“The 200,000 crystals can wait!,” said stylist Brett Alan Nelson on Thursday morning at The Residency Experience in West Hollywood, where he was in the throes of Grammys prep, doing last-minute pulls for Lizzo’s onstage Grammys look, which may (or may not) include 200,000 crystals.
“Lizzo’s performance is going to be the most iconic of the night. When I saw the rehearsal, I cried,” said the image-maker, plucking a dangling triangle diamond earring for his tray.
It’s one of the tamer pieces on offer at The Residency, which this week has been a revolving door of stylists pulling for Grammys attendees Billie Eilish, Rosalía, Gwen Stefani, Kehlani and Ariana Grande.
A go-to designer showroom and wearable art space for those looking for something unique or custom, The Residency has helped orchestrate such viral fashion moments as Cardi B’s $250,000 Met Gala ruby nipple covers (custom-made in a week’s time by Stefere jewelry), and Joey King’s hypnotic, undulating Iris van Herpen Golden Globes dress.
Opened five years ago, the space is an avant-garde candy store of under-the-radar global fashion and jewelry brands, haute armor, headdresses and human hair wigs curated by self-described “fashion activist” and former stylist herself B. Akerlund, who has worked with Lady Gaga and Beyoncé, among others. It’s also the first stop for stylists like Nelson who are represented by the showroom’s sister company, The Only Agency.
On a glass table sits a white feather On Aura Tout Vu headdress worn by Nicki Minaj on her recent tour, and displayed on a mannequin in a corner is a futuristic pannier dress made by Australian designer Kirsten Fletcher from 500 upcycled festival tents, and freshly modeled by Lizzo in her David LaChapelle shoot for the current issue of Rolling Stone, styled by Nelson.
There’s a wall of fanciful headbands by Piers Atkinson, including Katy Perry’s favorite cherry, and boxes of crystal body art by J Maskrey (who made the crystal snake art that envelops Lizzo in the Rolling Stone shoot).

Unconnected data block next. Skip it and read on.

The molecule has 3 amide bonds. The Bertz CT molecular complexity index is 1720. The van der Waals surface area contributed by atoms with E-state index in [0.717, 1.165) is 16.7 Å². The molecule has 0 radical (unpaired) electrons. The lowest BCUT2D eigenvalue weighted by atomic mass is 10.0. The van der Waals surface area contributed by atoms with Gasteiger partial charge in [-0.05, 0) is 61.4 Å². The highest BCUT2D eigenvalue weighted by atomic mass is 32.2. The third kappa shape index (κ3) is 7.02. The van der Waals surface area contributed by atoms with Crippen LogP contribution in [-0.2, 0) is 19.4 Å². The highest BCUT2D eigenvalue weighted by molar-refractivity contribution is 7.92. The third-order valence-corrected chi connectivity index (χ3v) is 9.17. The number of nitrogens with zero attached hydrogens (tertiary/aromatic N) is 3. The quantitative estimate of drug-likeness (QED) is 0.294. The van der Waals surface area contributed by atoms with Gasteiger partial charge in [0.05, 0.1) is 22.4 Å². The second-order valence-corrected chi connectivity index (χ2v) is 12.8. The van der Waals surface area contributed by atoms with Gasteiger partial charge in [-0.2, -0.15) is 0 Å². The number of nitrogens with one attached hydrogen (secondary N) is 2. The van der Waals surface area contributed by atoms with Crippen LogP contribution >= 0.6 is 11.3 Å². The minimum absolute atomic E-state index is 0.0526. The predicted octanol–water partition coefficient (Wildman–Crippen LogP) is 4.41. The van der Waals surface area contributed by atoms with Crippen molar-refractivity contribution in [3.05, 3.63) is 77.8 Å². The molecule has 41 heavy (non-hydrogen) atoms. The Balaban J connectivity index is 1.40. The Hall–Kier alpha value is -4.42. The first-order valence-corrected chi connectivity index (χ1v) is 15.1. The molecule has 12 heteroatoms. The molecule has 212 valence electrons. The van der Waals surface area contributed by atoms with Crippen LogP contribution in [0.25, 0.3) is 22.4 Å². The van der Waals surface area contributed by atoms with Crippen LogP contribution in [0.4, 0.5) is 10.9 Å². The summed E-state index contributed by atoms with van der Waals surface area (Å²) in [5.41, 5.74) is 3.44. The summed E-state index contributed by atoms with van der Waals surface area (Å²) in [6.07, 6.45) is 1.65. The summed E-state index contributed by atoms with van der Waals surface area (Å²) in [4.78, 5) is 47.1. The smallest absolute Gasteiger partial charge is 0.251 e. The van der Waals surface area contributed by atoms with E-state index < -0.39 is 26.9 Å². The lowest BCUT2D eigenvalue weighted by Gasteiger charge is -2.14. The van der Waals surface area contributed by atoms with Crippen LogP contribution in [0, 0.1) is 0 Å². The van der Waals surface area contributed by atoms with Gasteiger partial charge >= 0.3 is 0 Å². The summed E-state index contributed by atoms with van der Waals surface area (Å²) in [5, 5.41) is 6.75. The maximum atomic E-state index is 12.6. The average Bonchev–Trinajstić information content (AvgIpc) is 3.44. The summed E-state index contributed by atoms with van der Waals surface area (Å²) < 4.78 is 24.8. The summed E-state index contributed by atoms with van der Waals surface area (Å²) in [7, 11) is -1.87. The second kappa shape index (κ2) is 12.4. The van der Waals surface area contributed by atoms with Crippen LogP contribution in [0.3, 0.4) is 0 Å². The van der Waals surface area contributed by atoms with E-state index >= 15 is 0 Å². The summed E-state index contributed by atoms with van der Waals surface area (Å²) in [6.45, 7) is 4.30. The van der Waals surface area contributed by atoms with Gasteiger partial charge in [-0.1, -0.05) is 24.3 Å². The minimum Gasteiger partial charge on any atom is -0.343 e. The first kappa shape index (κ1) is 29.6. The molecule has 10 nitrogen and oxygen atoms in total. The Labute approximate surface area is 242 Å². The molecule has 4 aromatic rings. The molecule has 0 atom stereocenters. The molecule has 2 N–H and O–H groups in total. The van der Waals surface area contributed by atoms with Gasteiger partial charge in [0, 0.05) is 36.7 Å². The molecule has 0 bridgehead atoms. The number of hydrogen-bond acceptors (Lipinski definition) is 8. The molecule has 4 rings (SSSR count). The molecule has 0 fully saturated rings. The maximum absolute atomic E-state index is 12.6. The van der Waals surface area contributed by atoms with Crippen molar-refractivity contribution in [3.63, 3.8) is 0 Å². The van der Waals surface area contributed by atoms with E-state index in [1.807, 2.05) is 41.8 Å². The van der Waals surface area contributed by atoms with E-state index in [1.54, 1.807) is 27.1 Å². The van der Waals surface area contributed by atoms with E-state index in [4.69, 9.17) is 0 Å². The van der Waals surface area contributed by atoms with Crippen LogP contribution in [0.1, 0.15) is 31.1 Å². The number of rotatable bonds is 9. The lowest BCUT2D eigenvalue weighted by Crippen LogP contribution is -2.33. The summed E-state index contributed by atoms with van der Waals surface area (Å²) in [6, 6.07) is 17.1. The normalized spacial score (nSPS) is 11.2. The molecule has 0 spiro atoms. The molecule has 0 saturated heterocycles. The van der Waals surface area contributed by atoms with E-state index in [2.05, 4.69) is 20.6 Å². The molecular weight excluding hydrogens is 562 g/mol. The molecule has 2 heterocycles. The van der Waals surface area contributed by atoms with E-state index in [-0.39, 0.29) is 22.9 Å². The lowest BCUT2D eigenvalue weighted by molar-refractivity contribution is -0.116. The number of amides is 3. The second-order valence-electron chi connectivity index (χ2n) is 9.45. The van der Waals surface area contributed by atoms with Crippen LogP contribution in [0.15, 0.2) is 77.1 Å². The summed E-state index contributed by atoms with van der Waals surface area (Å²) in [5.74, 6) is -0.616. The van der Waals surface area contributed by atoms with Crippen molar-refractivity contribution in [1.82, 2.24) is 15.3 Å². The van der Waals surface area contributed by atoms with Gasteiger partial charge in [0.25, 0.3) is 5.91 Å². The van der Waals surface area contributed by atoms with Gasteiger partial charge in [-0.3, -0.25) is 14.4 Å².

Despite the scandal brewing around the Recording Academy and the Grammys in the wake of chief executive officer Deborah Dugan filing a discrimination complaint, Nelson thinks this is still a year to celebrate.
“It’s nice to see a group of strong women dominating the music industry and all of them so different. Lizzo, Billie, Rosalía — they are the new vanguard,” said the stylist, who hails from Missouri and got his start assisting Simone Harouche.
Their fashion is something to watch, too. “It was always the same boring sheer crystal dress,” he said of Grammys dressing of yore. “We used to just have Lady Gaga doing different. Now, with social media, everyone has to be something individual or some troll is going to say you’re copying so and so. Helping artists figure out their individuality is inspiring…And it’s great to have someone who has a good eye like B. She knows what people want, from little eye patches to ball gowns.”
What celebrities want now more than ever is something nobody else has. “It used to be all about big names. But when I couldn’t find what I wanted, that’s when I started finding emerging designers,” said Akerlund, who is currently working on projects with Absolut Elyx and with the group Abba. “Cut to now, celebrities don’t care who made it as long as they look amazing. That’s why I changed my title to fashion activist, that’s what I do — fight for fashion, supporting designers and finding the unknown. That’s my passion.”